Zoom solves the issue of bad audio in your videos by building a camera into a microphone

Nov 10, 2016

John Aldred

John Aldred is a photographer with over 20 years of experience in the portrait and commercial worlds. He is based in Scotland and has been an early adopter – and occasional beta tester – of almost every digital imaging technology in that time. As well as his creative visual work, John uses 3D printing, electronics and programming to create his own photography and filmmaking tools and consults for a number of brands across the industry.

Zoom solves the issue of bad audio in your videos by building a camera into a microphone

Nov 10, 2016

John Aldred

John Aldred is a photographer with over 20 years of experience in the portrait and commercial worlds. He is based in Scotland and has been an early adopter – and occasional beta tester – of almost every digital imaging technology in that time. As well as his creative visual work, John uses 3D printing, electronics and programming to create his own photography and filmmaking tools and consults for a number of brands across the industry.

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Bad audio is something that’s plagued action cameras since their inception. Some of them don’t do too terrible, and a few even let you plug in external mics. But action camera sound does generally tend to feel like an afterthought. Zoom have come up with a novel way of solving this issue. Instead of trying to cram better quality microphones into cameras, they’ve put the camera into the microphone.

That’s basically what the new Zoom Q2n is. A microphone with a camera & LCD shoved into it. It’s actually a pair of stereo microphones in an XY configuration recording at up to 96Khz 24Bit Far beyond anything available in other action cameras (or even DSLRs, for that matter). It shoots 1080p at 24 or 30fps.

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The Q2n is powered by a pair of AA batteries and records its data to microSD cards up to 128GB in capacity. It has a 1.7″ 160×128 pixel LCD, which I’m guessing probably not touchscreen. Despite having what is probably a pretty capable pair of microphones built in, it does allow you to insert an external microphone through a 3.5mm jack. It also has HDMI output, a 3.5mm stereo headphones jack, and a USB2.0 socket. It also has what looks like a standard 1/4-20″ tripod socket.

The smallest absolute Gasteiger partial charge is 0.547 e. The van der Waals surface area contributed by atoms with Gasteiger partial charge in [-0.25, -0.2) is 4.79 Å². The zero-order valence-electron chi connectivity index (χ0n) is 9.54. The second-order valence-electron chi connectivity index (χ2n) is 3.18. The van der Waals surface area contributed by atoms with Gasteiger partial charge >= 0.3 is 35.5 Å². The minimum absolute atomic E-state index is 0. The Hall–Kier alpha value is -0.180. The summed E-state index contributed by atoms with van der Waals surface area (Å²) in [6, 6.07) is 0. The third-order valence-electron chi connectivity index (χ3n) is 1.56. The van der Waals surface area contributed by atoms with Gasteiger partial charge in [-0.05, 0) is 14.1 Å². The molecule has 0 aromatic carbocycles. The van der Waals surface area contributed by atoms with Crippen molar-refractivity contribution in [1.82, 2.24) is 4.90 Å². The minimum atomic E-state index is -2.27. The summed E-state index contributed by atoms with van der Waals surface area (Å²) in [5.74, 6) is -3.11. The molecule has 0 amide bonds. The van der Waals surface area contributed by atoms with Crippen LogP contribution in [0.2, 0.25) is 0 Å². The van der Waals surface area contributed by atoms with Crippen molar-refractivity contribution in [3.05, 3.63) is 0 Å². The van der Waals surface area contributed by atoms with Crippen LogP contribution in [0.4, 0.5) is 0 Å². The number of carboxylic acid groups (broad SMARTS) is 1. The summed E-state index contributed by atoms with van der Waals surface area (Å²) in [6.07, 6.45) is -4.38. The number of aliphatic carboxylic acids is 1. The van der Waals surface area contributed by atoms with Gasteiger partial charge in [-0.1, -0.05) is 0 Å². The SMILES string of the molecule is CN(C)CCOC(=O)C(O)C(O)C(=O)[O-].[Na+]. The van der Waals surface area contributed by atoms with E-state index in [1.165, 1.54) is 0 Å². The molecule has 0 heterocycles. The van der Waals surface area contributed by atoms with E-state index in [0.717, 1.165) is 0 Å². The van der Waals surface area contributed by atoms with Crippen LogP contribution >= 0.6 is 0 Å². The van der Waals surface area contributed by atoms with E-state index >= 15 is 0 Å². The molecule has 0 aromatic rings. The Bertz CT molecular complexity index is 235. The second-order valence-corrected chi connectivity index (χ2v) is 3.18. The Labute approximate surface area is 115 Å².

When you look at the specs, especially when you compare to things like the GoPro Hero5 Black and Nikon Keymission 170, it doesn’t seem like anything special. There’s no 4K, no image stabilisation, no underwater housing, no slew of accessories. But, when you consider the price, and the audio quality one expects from a Zoom device, it is a very attractive little unit if you can live within its limitations.

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It does look quite brutal from the front, I grant you. It has a mostly symmetrical design, save for the microphone capsule housing. It’s a very different form factor from most of the action cameras we currently use.

There’s no mention of an underwater housing, so it’s not likely aimed directly at the extreme action market. I can see it being a very handy tool for vloggers, though, who feel a little frustrated with the sound quality of the alternatives. With a 160° wide field of view, I would imagine it’s fairly easy to ensure you’re in the shot, even if you can’t see the LCD.

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A pretty cool feature of this camera that’s definitely geared towards sound is that it can record the audio and video tracks separately. This makes it a lot easier for processing in post, getting rid of background noise, hums, etc. It can also be dedicated solely to the job of recording audio, without enabling the camera at all in Audio-Only mode.

When you’re not using it as a portable recording device, it can also serve as a webcam. Use it for Skype or live streaming over YouTube, Facebook and other platforms.

It’s a very interesting take on a type of camera that many of us already feel quite comfortable with. I’m not sure if this style of camera could oust the action cameras on a larger scale, but I can definitely see a purpose for such a camera. Zoom seem to be gearing it mostly towards musicians, judging by the sample videos already on YouTube.